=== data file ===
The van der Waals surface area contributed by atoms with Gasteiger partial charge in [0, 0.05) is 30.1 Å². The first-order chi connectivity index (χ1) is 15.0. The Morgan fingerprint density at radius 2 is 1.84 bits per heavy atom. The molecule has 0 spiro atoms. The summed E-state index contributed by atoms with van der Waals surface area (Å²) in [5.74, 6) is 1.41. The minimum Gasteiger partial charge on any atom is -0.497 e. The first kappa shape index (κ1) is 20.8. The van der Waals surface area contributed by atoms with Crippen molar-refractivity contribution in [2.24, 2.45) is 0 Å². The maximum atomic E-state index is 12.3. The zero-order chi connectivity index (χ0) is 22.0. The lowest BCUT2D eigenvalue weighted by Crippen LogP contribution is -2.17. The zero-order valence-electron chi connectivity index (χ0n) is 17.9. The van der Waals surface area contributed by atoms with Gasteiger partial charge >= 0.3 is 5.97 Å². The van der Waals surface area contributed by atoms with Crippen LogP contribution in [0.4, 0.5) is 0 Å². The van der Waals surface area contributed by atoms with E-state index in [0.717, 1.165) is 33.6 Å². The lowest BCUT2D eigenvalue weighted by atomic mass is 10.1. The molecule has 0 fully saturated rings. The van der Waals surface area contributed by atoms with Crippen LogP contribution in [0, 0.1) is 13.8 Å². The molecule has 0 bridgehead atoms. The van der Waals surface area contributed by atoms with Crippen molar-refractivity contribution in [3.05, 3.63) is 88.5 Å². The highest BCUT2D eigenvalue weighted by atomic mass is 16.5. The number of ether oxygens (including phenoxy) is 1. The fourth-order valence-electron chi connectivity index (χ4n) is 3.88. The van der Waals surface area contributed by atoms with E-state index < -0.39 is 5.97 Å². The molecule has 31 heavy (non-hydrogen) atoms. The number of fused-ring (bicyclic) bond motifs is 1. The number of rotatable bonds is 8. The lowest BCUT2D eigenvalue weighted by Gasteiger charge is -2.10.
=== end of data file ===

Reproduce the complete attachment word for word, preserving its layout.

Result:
The van der Waals surface area contributed by atoms with Gasteiger partial charge in [0, 0.05) is 30.1 Å². The first-order chi connectivity index (χ1) is 15.0. The Morgan fingerprint density at radius 2 is 1.84 bits per heavy atom. The molecule has 0 spiro atoms. The summed E-state index contributed by atoms with van der Waals surface area (Å²) in [5.74, 6) is 1.41. The minimum Gasteiger partial charge on any atom is -0.497 e. The first kappa shape index (κ1) is 20.8. The van der Waals surface area contributed by atoms with Crippen molar-refractivity contribution in [2.24, 2.45) is 0 Å². The maximum atomic E-state index is 12.3. The zero-order chi connectivity index (χ0) is 22.0. The lowest BCUT2D eigenvalue weighted by Crippen LogP contribution is -2.17. The zero-order valence-electron chi connectivity index (χ0n) is 17.9. The van der Waals surface area contributed by atoms with Gasteiger partial charge >= 0.3 is 5.97 Å². The van der Waals surface area contributed by atoms with Crippen LogP contribution in [0.4, 0.5) is 0 Å². The van der Waals surface area contributed by atoms with E-state index in [0.717, 1.165) is 33.6 Å². The lowest BCUT2D eigenvalue weighted by atomic mass is 10.1. The molecule has 0 fully saturated rings. The van der Waals surface area contributed by atoms with Crippen LogP contribution in [0, 0.1) is 13.8 Å². The molecule has 0 bridgehead atoms. The van der Waals surface area contributed by atoms with Crippen molar-refractivity contribution in [3.05, 3.63) is 88.5 Å². The highest BCUT2D eigenvalue weighted by atomic mass is 16.5. The number of ether oxygens (including phenoxy) is 1. The fourth-order valence-electron chi connectivity index (χ4n) is 3.88. The van der Waals surface area contributed by atoms with E-state index < -0.39 is 5.97 Å². The molecule has 31 heavy (non-hydrogen) atoms. The number of fused-ring (bicyclic) bond motifs is 1. The number of rotatable bonds is 8. The lowest BCUT2D eigenvalue weighted by Gasteiger charge is -2.10.